Preprint Article Version 1 This version is not peer-reviewed

Respect of Skin Microbiome with Different Types of LeavE-on Skincare Products, an Ecobiological Approach

Version 1 : Received: 29 May 2020 / Approved: 31 May 2020 / Online: 31 May 2020 (20:12:40 CEST)

How to cite: Callejon, S.; Giraud, F.; Larue, F.; Buisson, A.; Matéos, L.; Grare, L.; Guyoux, A.; Perrier, E.; Ardiet, N.; Trompezinski, S. Respect of Skin Microbiome with Different Types of LeavE-on Skincare Products, an Ecobiological Approach. Preprints 2020, 2020050500 (doi: 10.20944/preprints202005.0500.v1). Callejon, S.; Giraud, F.; Larue, F.; Buisson, A.; Matéos, L.; Grare, L.; Guyoux, A.; Perrier, E.; Ardiet, N.; Trompezinski, S. Respect of Skin Microbiome with Different Types of LeavE-on Skincare Products, an Ecobiological Approach. Preprints 2020, 2020050500 (doi: 10.20944/preprints202005.0500.v1).

Abstract

Background: Skincare products are used daily to maintain a healthy skin (cleansing, moisturizing, protecting…), but their impact on this first layer, which corresponds to the skin microbiome, is still poorly understood. Preserving natural resources and mechanisms of the skin ecosystem is essential; an original approach based on these premises, called ecobiology, has recently emerged in skincare. Ecobiology considers the skin as an ever-evolving ecosystem which hosts human and microbial cells that interact together with their environment. In this context, we evaluated the impact on the skin microbiome of three types of leave-on face skincare products: a hydrophilic sterile solution, a micellar solution, and an oil-in-water emulsion. Materials and Methods: The individual microbial profiles of 20 Caucasian females were investigated. Samples were obtained twenty-four hours and four days following a daily application of the skincare products versus control area where no product was applied. To analyze the bacterial diversity and abundance of skin microbiome, a 16SrRNA gene sequencing was performed using the Illumina MiSeq platform. Results: Our results confirm the overall diversity of skin microbiome as previously observed and notably reveal the prevalence of Cutibacterium spp. and Staphylococcus spp. on sebaceous site (the back). Bacterial diversity and abundance were not affected by the products either twenty-four hours or four days after application, as indicated by comparison with the control. Moreover, no dissimilarity was observed between the three products versus their control, neither between each product. Conclusions: These preliminary results demonstrated for the first time that three different types of leave-on face skincare products such as a hydrophilic sterile solution, a micellar solution, and an emulsion have no impact on skin microbiome and can be considered as “microbiome friendly”.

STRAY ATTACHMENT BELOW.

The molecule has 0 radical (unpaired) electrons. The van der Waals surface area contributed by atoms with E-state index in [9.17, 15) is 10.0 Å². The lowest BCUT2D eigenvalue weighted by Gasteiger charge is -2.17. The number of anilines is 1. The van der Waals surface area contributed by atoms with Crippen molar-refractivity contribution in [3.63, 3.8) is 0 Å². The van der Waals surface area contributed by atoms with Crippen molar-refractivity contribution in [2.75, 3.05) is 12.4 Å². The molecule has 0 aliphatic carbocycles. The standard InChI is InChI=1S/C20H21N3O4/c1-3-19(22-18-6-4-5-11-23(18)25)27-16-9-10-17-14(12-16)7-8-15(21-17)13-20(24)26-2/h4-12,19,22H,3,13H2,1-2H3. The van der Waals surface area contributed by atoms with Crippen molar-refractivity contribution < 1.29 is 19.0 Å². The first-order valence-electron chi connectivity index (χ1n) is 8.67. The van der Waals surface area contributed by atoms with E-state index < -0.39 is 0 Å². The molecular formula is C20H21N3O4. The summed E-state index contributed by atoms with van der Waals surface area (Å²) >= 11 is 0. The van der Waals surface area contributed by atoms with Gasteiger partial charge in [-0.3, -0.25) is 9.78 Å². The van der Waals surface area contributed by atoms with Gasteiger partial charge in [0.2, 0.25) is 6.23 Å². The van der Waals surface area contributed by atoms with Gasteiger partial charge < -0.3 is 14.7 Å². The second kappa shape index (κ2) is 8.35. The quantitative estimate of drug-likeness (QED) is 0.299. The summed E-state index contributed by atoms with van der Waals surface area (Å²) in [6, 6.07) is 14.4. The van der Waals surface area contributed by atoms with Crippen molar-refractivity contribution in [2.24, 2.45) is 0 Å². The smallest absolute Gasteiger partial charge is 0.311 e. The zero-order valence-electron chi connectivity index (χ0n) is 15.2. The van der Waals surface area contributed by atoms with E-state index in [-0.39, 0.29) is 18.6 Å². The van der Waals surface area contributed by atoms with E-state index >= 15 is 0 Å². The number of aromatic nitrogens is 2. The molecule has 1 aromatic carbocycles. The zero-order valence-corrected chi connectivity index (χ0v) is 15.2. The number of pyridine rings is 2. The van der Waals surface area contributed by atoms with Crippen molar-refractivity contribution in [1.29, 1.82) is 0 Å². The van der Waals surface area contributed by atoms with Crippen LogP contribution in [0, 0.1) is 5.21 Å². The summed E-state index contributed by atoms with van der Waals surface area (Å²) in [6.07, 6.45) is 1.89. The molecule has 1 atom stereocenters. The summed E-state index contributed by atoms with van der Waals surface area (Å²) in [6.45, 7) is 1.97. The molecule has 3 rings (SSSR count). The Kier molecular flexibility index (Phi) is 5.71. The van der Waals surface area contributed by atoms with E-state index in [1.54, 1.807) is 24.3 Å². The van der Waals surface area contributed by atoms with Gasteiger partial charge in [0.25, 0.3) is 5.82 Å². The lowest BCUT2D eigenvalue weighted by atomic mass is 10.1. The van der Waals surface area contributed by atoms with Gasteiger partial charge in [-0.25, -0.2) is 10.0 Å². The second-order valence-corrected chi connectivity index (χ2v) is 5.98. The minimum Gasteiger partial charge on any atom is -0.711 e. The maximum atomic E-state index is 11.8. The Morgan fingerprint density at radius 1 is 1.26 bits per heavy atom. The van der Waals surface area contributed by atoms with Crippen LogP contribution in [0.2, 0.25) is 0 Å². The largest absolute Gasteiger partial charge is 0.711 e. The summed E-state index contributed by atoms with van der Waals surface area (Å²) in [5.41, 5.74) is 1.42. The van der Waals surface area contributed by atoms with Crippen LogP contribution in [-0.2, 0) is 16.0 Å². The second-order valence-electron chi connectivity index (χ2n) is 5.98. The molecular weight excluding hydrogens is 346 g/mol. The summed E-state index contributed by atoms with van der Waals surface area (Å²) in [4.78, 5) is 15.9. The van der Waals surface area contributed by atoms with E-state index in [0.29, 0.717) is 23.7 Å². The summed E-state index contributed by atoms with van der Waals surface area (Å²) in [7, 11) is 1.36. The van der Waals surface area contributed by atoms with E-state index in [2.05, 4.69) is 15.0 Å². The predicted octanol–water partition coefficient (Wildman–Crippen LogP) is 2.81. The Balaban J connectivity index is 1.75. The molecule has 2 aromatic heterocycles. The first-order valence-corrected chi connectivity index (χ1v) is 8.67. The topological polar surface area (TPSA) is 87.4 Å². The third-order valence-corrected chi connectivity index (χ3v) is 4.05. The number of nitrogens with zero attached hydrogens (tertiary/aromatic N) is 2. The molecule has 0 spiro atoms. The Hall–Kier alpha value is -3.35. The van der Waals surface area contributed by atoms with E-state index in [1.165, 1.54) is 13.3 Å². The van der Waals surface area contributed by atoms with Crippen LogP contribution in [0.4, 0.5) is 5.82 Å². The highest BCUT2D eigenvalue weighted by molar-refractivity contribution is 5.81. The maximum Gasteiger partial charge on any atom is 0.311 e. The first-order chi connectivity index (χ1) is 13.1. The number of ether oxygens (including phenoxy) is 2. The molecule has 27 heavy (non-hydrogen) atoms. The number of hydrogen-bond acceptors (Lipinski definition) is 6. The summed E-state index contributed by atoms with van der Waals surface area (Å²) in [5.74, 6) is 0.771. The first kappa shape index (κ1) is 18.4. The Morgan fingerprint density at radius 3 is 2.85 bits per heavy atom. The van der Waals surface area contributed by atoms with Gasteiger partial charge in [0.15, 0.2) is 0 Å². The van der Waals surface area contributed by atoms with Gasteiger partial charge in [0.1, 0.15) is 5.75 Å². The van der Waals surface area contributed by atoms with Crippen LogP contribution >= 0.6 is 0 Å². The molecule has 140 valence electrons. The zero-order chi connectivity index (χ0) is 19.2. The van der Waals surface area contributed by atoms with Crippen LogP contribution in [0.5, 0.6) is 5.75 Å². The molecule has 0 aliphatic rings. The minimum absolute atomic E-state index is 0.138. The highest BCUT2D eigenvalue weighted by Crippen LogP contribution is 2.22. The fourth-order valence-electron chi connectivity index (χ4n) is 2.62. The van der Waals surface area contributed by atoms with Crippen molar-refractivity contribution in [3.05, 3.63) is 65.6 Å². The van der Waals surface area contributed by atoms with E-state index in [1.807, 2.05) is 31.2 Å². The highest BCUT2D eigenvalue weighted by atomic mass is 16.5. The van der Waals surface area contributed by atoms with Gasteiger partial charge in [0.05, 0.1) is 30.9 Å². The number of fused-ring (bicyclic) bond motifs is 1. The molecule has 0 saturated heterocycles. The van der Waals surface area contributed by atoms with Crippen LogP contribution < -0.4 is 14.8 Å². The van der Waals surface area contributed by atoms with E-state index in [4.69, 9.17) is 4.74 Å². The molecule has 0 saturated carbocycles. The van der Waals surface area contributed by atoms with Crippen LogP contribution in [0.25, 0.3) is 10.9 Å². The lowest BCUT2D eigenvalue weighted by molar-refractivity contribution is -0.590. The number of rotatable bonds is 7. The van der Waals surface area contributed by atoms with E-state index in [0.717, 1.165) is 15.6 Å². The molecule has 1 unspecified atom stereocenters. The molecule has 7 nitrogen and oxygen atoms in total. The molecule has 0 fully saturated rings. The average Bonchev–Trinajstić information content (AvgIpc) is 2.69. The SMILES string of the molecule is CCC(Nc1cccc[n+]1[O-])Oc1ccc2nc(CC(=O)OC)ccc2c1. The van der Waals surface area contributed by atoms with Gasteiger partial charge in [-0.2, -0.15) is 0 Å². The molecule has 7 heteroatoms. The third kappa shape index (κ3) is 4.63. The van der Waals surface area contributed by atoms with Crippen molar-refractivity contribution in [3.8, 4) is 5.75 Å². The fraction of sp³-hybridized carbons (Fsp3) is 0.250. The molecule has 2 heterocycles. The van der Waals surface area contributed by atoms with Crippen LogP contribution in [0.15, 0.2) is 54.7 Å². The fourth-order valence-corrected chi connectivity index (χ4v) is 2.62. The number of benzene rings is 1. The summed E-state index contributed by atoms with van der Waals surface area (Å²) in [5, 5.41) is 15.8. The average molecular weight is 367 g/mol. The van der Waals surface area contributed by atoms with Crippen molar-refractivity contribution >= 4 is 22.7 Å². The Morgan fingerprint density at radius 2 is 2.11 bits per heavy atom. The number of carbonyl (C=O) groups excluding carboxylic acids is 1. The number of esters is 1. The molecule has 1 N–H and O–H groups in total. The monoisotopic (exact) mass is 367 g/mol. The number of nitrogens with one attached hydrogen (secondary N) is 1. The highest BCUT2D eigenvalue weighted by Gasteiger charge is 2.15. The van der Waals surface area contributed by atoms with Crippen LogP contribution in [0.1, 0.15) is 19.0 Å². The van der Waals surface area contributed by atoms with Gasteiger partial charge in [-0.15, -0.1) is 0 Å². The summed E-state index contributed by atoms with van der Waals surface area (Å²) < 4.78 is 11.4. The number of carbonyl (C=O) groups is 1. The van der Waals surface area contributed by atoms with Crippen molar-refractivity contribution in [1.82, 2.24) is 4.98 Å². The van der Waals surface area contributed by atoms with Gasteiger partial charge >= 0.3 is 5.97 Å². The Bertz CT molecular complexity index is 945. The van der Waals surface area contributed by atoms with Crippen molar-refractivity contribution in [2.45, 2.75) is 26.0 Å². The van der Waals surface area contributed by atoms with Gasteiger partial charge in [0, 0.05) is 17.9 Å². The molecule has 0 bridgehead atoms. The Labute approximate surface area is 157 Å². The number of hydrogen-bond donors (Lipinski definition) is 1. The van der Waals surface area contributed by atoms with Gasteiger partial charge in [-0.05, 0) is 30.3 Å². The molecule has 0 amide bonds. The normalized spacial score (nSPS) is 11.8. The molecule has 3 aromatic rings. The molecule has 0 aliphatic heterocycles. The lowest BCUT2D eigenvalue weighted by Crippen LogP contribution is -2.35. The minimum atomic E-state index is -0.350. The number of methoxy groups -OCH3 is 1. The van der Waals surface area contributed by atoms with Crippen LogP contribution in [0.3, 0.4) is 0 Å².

Subject Areas

skin microbiome; skincare; cosmetic products; ecobiology; microbiome friendly

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